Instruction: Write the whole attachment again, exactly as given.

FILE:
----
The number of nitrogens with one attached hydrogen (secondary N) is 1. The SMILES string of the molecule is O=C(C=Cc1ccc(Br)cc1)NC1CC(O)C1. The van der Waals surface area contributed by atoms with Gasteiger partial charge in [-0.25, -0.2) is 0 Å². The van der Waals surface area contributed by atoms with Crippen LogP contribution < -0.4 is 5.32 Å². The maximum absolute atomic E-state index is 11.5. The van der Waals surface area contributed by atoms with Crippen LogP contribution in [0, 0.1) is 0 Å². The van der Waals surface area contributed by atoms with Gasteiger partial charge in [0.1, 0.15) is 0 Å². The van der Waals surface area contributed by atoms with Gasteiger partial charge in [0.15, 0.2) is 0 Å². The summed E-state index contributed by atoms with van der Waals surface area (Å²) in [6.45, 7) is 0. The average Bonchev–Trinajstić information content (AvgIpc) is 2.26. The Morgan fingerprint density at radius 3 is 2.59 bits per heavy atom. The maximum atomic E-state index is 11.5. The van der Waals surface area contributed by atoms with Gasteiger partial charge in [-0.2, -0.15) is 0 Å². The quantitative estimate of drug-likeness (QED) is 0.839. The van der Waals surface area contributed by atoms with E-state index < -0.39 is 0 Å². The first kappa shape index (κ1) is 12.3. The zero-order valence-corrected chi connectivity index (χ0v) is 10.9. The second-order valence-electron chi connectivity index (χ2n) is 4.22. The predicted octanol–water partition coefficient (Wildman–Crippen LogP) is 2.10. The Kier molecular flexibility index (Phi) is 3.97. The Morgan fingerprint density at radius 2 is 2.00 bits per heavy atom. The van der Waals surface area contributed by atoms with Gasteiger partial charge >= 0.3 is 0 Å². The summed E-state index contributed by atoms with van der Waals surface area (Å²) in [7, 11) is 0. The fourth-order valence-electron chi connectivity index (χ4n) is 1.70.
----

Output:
The number of nitrogens with one attached hydrogen (secondary N) is 1. The SMILES string of the molecule is O=C(C=Cc1ccc(Br)cc1)NC1CC(O)C1. The van der Waals surface area contributed by atoms with Gasteiger partial charge in [-0.25, -0.2) is 0 Å². The van der Waals surface area contributed by atoms with Crippen LogP contribution < -0.4 is 5.32 Å². The maximum absolute atomic E-state index is 11.5. The van der Waals surface area contributed by atoms with Crippen LogP contribution in [0, 0.1) is 0 Å². The van der Waals surface area contributed by atoms with Gasteiger partial charge in [0.1, 0.15) is 0 Å². The van der Waals surface area contributed by atoms with Gasteiger partial charge in [0.15, 0.2) is 0 Å². The summed E-state index contributed by atoms with van der Waals surface area (Å²) in [6.45, 7) is 0. The average Bonchev–Trinajstić information content (AvgIpc) is 2.26. The Morgan fingerprint density at radius 3 is 2.59 bits per heavy atom. The maximum atomic E-state index is 11.5. The van der Waals surface area contributed by atoms with Gasteiger partial charge in [-0.2, -0.15) is 0 Å². The quantitative estimate of drug-likeness (QED) is 0.839. The van der Waals surface area contributed by atoms with E-state index < -0.39 is 0 Å². The first kappa shape index (κ1) is 12.3. The zero-order valence-corrected chi connectivity index (χ0v) is 10.9. The second-order valence-electron chi connectivity index (χ2n) is 4.22. The predicted octanol–water partition coefficient (Wildman–Crippen LogP) is 2.10. The Kier molecular flexibility index (Phi) is 3.97. The Morgan fingerprint density at radius 2 is 2.00 bits per heavy atom. The van der Waals surface area contributed by atoms with Gasteiger partial charge >= 0.3 is 0 Å². The summed E-state index contributed by atoms with van der Waals surface area (Å²) in [7, 11) is 0. The fourth-order valence-electron chi connectivity index (χ4n) is 1.70.